Porter isn’t the only reason the book doesn’t work as well as it could, though. Giffen and DeMatteis have been doing this for almost 30 years (!!!!), and while it’s still nice to see, some of the jokes just don’t land anymore. Putting Guy’s DNA in the body of a woman (however that works in the 31st century) just seems like a way for manly men to feel uncomfortable about staring at her shapely form. It’s not that offensive, just a bit tired, especially considering that this is supposed to take place a millennium from now, when presumably sexuality will be even more fluid than it is today. The idea of bureaucracy still stifling everything is not a bad vein to mine, and the writers do a good job with that. The interlude with Fire and Ice is a bit weird, as they are apparently actually from this time period (as opposed to the League, which has characters with superhero DNA injected into them), so they refer to events from the old Justice League series, which seems a bit odd as it doesn’t really do anything except remind readers of better comics or confuse readers who’ve never read them. The idea of Starro colonizing a world and the League not being able to do anything about it because Starro filed the proper paperwork is clever, in a Douglas Adams kind of way, and I guess there’s going to be some fisticuffs about it next issue (when Supergirl shows up, too, I suppose). It’s a weird comic – somewhat funny on its own, but not as funny as comics it deliberately tries to emulate. I guess that’s what happens when you try to Thomas Wolfe something.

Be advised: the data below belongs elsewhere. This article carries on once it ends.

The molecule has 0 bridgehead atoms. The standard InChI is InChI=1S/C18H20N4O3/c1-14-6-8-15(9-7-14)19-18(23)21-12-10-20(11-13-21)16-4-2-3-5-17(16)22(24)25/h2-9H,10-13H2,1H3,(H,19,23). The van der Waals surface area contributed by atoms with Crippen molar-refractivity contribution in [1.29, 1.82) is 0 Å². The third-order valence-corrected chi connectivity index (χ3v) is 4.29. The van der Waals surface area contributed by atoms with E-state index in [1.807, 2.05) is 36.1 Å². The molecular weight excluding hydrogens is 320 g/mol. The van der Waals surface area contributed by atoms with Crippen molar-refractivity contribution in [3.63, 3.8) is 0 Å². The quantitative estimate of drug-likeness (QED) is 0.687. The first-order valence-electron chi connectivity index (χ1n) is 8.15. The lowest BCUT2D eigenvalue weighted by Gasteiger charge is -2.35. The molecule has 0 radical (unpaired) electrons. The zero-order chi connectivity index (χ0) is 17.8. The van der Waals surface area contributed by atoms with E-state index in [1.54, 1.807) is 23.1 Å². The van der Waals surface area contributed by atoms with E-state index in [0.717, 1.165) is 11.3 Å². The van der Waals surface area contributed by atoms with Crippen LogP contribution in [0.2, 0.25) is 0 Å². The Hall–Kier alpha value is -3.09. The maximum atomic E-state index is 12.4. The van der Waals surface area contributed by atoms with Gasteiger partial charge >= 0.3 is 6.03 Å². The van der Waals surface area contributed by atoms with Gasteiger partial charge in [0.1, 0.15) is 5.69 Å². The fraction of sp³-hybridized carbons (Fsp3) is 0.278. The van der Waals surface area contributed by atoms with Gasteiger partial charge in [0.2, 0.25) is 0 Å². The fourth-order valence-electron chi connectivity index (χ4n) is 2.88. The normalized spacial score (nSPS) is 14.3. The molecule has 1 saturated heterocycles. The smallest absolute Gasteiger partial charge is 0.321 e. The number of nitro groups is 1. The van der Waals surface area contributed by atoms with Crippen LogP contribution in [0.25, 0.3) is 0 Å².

This is one of those comics that isn’t bad, mainly because at least Giffen and DeMatteis are trying to make it stand out among the vast myriad of superhero books out there. It’s not great, but it’s not paint-by-numbers, which is nice to see. I just wish Porter could draw a book more suited for him and that Giffen and DeMatteis could find an artist like Maguire or Hughes to sell the humor more. Oh well.

Rating: ★ ★ ★ ★ ★ ★ ☆ ☆ ☆ ☆

One totally Airwolf panel:

We Are Robin #1 by Lee Bermejo (writer), Jorge Corona (artist), Jared K. Fletcher (letterer), Rob Haynes (breakdowner), Emilio Lopez (colorist), Trish Mulvihill (colorist), Khary Randolph (artist), Rebecca Taylor (associate editor), and Mark Doyle (editor). $3.99, 22 pgs, FC. Duke Thomas created by Scott Snyder and Greg Capullo. Leslie Thompkins created by Denny O’Neil and Dick Giordano.

I can’t think about this comic without singing “We are Farmers, dum, duhduh-dum, dum-dum-dum” in my head. That’s a serious design flaw of the title, I think.